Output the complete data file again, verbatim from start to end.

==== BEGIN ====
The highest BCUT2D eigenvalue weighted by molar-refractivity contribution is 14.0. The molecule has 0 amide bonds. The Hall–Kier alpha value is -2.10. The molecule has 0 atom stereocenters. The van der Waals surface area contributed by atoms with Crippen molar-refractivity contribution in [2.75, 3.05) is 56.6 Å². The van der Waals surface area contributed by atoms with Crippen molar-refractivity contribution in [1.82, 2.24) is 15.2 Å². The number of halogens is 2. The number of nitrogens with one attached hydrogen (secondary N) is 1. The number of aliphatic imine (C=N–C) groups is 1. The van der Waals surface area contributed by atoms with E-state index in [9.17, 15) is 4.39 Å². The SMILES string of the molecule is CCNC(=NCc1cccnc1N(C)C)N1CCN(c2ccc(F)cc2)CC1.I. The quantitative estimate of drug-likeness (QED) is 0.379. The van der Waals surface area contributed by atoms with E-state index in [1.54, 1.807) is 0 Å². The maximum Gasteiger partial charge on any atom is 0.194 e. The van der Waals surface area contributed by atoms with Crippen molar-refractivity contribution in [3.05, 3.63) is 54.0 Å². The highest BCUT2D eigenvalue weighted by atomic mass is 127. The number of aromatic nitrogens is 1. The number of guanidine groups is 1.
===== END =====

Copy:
The highest BCUT2D eigenvalue weighted by molar-refractivity contribution is 14.0. The molecule has 0 amide bonds. The Hall–Kier alpha value is -2.10. The molecule has 0 atom stereocenters. The van der Waals surface area contributed by atoms with Crippen molar-refractivity contribution in [2.75, 3.05) is 56.6 Å². The van der Waals surface area contributed by atoms with Crippen molar-refractivity contribution in [1.82, 2.24) is 15.2 Å². The number of halogens is 2. The number of nitrogens with one attached hydrogen (secondary N) is 1. The number of aliphatic imine (C=N–C) groups is 1. The van der Waals surface area contributed by atoms with E-state index in [9.17, 15) is 4.39 Å². The SMILES string of the molecule is CCNC(=NCc1cccnc1N(C)C)N1CCN(c2ccc(F)cc2)CC1.I. The quantitative estimate of drug-likeness (QED) is 0.379. The van der Waals surface area contributed by atoms with E-state index in [1.54, 1.807) is 0 Å². The maximum Gasteiger partial charge on any atom is 0.194 e. The van der Waals surface area contributed by atoms with Crippen molar-refractivity contribution in [3.05, 3.63) is 54.0 Å². The highest BCUT2D eigenvalue weighted by atomic mass is 127. The number of aromatic nitrogens is 1. The number of guanidine groups is 1.